Neon paintings glow with the memories of Blockbuster and Back to the Future as guests walk town an aisle of video games.
Player’s hands continue tapping on a satisfying push of plastic buttons on the original 1992 Mortal Kombat arcade cabinet.
Another pair shout as they find out the results of a one-on-one multiplayer deathmatch in GoldenEye. The signature red-wash animation from 1997 draws across an HDTV connected to a Nintendo 64.
Located along College St., FreePlay gives Torontonians two floors of nostalgia through the games they played growing up through second generation era of games spanning the late 70’s to early 2000’s.
The venue also included a giant Jenga station and a watchable collection of VHS movies to recapture the nostalgia of being young again.
For FreePlay owner Jake Yakobi, he also wanted to remove a large pet peeve that haunted retro gamers for decades.
“Nobody really has time for change in their pocket anymore,” said Yakobi, adding that coins were a thing of the past and removing the Insert Coin prompt let gamers finish what they started when they were younger.
It’s also a part of FreePlay’s title in making the past as accessible as possible through retro design elements and consoles.
“Clearly the games were from the 80’s and the 90’s,” he said. “I grew up in that era. The old school hip-hop lends itself nicely to that environment. It really started with the games and then that concept evolved from there to ‘stay retro’.”
The event’s grand opening also included a hosted festivity with local Toronto personality Tony “Master T” Young, who served as a welcoming MC for guests coming in.
Classic radio hits rumbled the arcade’s two floors as Canadian hip-hop artist Kareem “Choclair” Blake kept players in the rhythm.
“My first machine was like an (Atari) 2600 or 2800,” said Dave Ruigrok, who remembered retro games focused less on story and more towards player actions.
“There’s a lot more imagination, whereas I found nowadays, it’s storylines.” he said, adding FreePlay’s vintage experiences were different from cinematic gameplay found in today’s games.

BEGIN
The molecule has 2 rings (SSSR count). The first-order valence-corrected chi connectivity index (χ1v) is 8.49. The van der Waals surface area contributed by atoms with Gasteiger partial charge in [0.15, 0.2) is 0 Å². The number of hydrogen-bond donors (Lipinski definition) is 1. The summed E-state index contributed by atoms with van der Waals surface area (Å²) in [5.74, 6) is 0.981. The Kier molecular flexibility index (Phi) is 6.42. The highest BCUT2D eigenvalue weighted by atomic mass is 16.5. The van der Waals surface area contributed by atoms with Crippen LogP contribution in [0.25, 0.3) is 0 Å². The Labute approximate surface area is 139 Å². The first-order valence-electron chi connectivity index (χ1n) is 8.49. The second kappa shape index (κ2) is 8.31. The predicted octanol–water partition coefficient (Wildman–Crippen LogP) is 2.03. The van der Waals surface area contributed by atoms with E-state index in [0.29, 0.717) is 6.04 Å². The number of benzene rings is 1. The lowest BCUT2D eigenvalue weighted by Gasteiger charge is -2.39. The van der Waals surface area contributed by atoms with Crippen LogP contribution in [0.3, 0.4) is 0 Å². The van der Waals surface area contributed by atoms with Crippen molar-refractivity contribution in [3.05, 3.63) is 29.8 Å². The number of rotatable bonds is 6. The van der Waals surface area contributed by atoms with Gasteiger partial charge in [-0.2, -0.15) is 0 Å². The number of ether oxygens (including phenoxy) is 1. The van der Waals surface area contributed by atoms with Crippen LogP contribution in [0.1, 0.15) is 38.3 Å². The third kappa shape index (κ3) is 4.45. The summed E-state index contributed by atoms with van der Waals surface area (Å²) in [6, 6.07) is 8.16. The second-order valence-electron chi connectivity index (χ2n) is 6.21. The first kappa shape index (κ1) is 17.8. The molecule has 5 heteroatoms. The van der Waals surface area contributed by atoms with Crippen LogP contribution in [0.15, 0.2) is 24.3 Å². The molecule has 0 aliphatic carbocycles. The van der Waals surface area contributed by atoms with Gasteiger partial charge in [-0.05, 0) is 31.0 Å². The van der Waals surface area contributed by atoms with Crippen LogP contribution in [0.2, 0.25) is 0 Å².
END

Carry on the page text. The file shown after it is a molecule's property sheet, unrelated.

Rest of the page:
“It’s a different beast. It’s a different medium. When I used to play Flight Simulator (1982), which was kind of a close sort of 3D vector graphics sort of thing,” he said.
“You can pretend you’re in a spaceship.”
Paula Vena looked down on the controls of arcade cabinets, noticing they didn’t have a popular detail from the 80’s.
“There’s a lot less smoking cigarettes in here,” said Vena, who remembered being surrounded by them when she regularly took her change to local arcades at age 16.
“There were cigarette holders on the games. You used to be able to put your cigarette on the machine while you played and that’s why all these video games used to have burn marks on them,” she laughed.
But FreePlay’s details are also hidden in easter eggs that can be found in drawings across the arcade. This is where players can see artifacts from their past, including the 1989 Game Boy, vintage “brick” cell phones and more.
According to Yakobi, he ventured to Kensington Market and partnered with art company Toronto Collective to design FreePlay’s graffiti murals.
Other businesses within Toronto’s gaming community also welcomed FreePlay into the neighbourhood, including A&C Games who contributed a few easter eggs to complete the aesthetic.
“We have a few display boxes on the second floor with old toys and a museum of ’80s and ’90s consoles donated,” Yakobi said.
“(It’s) eye-opening, pulling on some memory strings for people, but really the main word is fun. It’s all about that and I hope we did a good job in translating that to the people.”